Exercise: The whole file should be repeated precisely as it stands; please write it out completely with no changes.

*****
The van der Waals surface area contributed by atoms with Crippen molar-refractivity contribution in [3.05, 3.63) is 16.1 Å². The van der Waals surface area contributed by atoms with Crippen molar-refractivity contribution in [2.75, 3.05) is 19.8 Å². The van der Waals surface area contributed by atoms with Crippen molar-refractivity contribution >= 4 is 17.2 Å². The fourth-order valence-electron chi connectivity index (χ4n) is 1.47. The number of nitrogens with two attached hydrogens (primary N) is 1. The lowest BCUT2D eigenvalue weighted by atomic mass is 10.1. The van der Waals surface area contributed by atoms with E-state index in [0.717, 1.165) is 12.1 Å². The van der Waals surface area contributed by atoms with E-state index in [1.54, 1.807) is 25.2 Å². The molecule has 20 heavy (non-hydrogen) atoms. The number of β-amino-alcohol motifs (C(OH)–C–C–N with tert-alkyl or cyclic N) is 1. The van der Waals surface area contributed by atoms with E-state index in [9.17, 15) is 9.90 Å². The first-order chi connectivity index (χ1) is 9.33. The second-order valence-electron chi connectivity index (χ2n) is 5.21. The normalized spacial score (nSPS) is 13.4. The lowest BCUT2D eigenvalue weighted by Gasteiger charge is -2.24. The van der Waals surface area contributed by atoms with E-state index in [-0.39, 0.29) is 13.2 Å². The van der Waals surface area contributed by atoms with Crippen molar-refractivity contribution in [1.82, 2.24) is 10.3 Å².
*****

The van der Waals surface area contributed by atoms with Crippen molar-refractivity contribution in [3.05, 3.63) is 16.1 Å². The van der Waals surface area contributed by atoms with Crippen molar-refractivity contribution in [2.75, 3.05) is 19.8 Å². The van der Waals surface area contributed by atoms with Crippen molar-refractivity contribution >= 4 is 17.2 Å². The fourth-order valence-electron chi connectivity index (χ4n) is 1.47. The number of nitrogens with two attached hydrogens (primary N) is 1. The lowest BCUT2D eigenvalue weighted by atomic mass is 10.1. The van der Waals surface area contributed by atoms with E-state index in [0.717, 1.165) is 12.1 Å². The van der Waals surface area contributed by atoms with E-state index in [1.54, 1.807) is 25.2 Å². The molecule has 20 heavy (non-hydrogen) atoms. The number of β-amino-alcohol motifs (C(OH)–C–C–N with tert-alkyl or cyclic N) is 1. The van der Waals surface area contributed by atoms with E-state index in [9.17, 15) is 9.90 Å². The first-order chi connectivity index (χ1) is 9.33. The second-order valence-electron chi connectivity index (χ2n) is 5.21. The normalized spacial score (nSPS) is 13.4. The lowest BCUT2D eigenvalue weighted by Gasteiger charge is -2.24. The van der Waals surface area contributed by atoms with E-state index in [-0.39, 0.29) is 13.2 Å². The van der Waals surface area contributed by atoms with Crippen molar-refractivity contribution in [1.82, 2.24) is 10.3 Å².